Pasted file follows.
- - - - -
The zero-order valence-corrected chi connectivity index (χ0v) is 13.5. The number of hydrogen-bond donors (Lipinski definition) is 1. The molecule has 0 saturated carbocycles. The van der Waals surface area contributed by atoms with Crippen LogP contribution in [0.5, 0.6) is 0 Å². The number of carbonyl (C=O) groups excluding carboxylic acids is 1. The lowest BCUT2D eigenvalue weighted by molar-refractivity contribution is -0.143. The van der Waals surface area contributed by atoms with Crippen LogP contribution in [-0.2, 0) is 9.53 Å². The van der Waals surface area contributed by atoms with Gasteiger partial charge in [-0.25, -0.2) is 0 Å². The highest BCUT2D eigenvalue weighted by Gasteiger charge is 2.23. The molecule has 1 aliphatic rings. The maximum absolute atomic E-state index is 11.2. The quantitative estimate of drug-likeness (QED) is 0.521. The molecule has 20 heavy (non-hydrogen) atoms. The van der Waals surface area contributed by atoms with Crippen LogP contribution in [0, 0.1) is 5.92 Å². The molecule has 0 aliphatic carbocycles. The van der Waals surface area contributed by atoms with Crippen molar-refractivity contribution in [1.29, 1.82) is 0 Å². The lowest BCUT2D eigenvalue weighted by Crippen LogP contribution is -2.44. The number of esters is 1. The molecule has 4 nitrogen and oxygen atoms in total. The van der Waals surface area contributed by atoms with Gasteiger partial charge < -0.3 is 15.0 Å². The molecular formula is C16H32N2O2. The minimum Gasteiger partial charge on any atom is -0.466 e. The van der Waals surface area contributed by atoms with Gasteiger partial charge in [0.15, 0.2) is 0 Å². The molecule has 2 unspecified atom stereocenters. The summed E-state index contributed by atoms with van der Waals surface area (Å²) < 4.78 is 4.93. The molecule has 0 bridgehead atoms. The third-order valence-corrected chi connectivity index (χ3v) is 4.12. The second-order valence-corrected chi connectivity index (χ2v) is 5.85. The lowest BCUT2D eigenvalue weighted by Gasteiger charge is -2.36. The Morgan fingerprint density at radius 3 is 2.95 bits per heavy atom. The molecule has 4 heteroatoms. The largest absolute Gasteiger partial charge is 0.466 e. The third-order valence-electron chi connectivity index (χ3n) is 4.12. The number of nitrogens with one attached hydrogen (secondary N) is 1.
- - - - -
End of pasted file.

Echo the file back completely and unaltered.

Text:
The zero-order valence-corrected chi connectivity index (χ0v) is 13.5. The number of hydrogen-bond donors (Lipinski definition) is 1. The molecule has 0 saturated carbocycles. The van der Waals surface area contributed by atoms with Crippen LogP contribution in [0.5, 0.6) is 0 Å². The number of carbonyl (C=O) groups excluding carboxylic acids is 1. The lowest BCUT2D eigenvalue weighted by molar-refractivity contribution is -0.143. The van der Waals surface area contributed by atoms with Crippen LogP contribution in [-0.2, 0) is 9.53 Å². The van der Waals surface area contributed by atoms with Gasteiger partial charge in [-0.25, -0.2) is 0 Å². The highest BCUT2D eigenvalue weighted by Gasteiger charge is 2.23. The molecule has 1 aliphatic rings. The maximum absolute atomic E-state index is 11.2. The quantitative estimate of drug-likeness (QED) is 0.521. The molecule has 20 heavy (non-hydrogen) atoms. The van der Waals surface area contributed by atoms with Crippen LogP contribution in [0, 0.1) is 5.92 Å². The molecule has 0 aliphatic carbocycles. The van der Waals surface area contributed by atoms with Crippen molar-refractivity contribution in [1.29, 1.82) is 0 Å². The lowest BCUT2D eigenvalue weighted by Crippen LogP contribution is -2.44. The number of esters is 1. The molecule has 4 nitrogen and oxygen atoms in total. The van der Waals surface area contributed by atoms with Gasteiger partial charge < -0.3 is 15.0 Å². The molecular formula is C16H32N2O2. The minimum Gasteiger partial charge on any atom is -0.466 e. The van der Waals surface area contributed by atoms with Gasteiger partial charge in [0.15, 0.2) is 0 Å². The molecule has 2 unspecified atom stereocenters. The summed E-state index contributed by atoms with van der Waals surface area (Å²) < 4.78 is 4.93. The molecule has 0 bridgehead atoms. The third-order valence-corrected chi connectivity index (χ3v) is 4.12. The second-order valence-corrected chi connectivity index (χ2v) is 5.85. The lowest BCUT2D eigenvalue weighted by Gasteiger charge is -2.36. The Morgan fingerprint density at radius 3 is 2.95 bits per heavy atom. The molecule has 4 heteroatoms. The largest absolute Gasteiger partial charge is 0.466 e. The third-order valence-electron chi connectivity index (χ3n) is 4.12. The number of nitrogens with one attached hydrogen (secondary N) is 1.